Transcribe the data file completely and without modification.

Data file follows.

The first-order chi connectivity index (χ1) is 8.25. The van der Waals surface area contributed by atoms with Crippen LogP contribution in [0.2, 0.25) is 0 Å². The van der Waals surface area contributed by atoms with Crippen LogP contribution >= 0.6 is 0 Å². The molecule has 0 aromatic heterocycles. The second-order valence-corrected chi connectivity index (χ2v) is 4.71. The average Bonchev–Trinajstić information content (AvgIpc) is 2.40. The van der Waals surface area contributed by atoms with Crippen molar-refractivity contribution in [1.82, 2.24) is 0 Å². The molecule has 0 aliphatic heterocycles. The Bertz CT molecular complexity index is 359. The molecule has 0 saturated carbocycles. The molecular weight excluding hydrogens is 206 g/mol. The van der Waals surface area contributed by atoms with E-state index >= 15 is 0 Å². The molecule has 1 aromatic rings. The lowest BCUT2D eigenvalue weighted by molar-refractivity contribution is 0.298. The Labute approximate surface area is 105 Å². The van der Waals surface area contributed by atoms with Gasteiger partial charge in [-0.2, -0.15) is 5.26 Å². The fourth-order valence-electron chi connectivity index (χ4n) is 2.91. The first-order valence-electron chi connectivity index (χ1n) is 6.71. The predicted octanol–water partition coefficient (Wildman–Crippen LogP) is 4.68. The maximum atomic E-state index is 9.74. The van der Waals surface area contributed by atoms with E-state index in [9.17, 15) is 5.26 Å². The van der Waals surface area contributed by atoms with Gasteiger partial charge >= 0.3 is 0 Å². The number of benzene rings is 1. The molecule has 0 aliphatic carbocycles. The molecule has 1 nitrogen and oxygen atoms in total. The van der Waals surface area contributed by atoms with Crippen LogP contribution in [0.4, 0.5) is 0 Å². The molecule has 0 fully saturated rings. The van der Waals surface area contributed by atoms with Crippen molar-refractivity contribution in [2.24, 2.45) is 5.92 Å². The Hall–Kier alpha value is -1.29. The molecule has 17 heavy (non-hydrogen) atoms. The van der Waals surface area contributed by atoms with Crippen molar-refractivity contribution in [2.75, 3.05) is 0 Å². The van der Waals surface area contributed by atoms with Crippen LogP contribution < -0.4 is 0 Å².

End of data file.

The first-order chi connectivity index (χ1) is 8.25. The van der Waals surface area contributed by atoms with Crippen LogP contribution in [0.2, 0.25) is 0 Å². The van der Waals surface area contributed by atoms with Crippen LogP contribution >= 0.6 is 0 Å². The molecule has 0 aromatic heterocycles. The second-order valence-corrected chi connectivity index (χ2v) is 4.71. The average Bonchev–Trinajstić information content (AvgIpc) is 2.40. The van der Waals surface area contributed by atoms with Crippen molar-refractivity contribution in [1.82, 2.24) is 0 Å². The molecule has 0 aliphatic heterocycles. The Bertz CT molecular complexity index is 359. The molecule has 0 saturated carbocycles. The molecular weight excluding hydrogens is 206 g/mol. The van der Waals surface area contributed by atoms with E-state index >= 15 is 0 Å². The molecule has 1 aromatic rings. The lowest BCUT2D eigenvalue weighted by molar-refractivity contribution is 0.298. The Labute approximate surface area is 105 Å². The van der Waals surface area contributed by atoms with Gasteiger partial charge in [-0.2, -0.15) is 5.26 Å². The fourth-order valence-electron chi connectivity index (χ4n) is 2.91. The first-order valence-electron chi connectivity index (χ1n) is 6.71. The predicted octanol–water partition coefficient (Wildman–Crippen LogP) is 4.68. The maximum atomic E-state index is 9.74. The van der Waals surface area contributed by atoms with E-state index in [9.17, 15) is 5.26 Å². The van der Waals surface area contributed by atoms with Gasteiger partial charge >= 0.3 is 0 Å². The number of benzene rings is 1. The molecule has 0 aliphatic carbocycles. The molecule has 1 nitrogen and oxygen atoms in total. The van der Waals surface area contributed by atoms with Crippen LogP contribution in [0.4, 0.5) is 0 Å². The molecule has 0 fully saturated rings. The van der Waals surface area contributed by atoms with Crippen molar-refractivity contribution in [2.24, 2.45) is 5.92 Å². The Hall–Kier alpha value is -1.29. The molecule has 17 heavy (non-hydrogen) atoms. The van der Waals surface area contributed by atoms with Crippen molar-refractivity contribution in [2.75, 3.05) is 0 Å². The van der Waals surface area contributed by atoms with Crippen LogP contribution < -0.4 is 0 Å².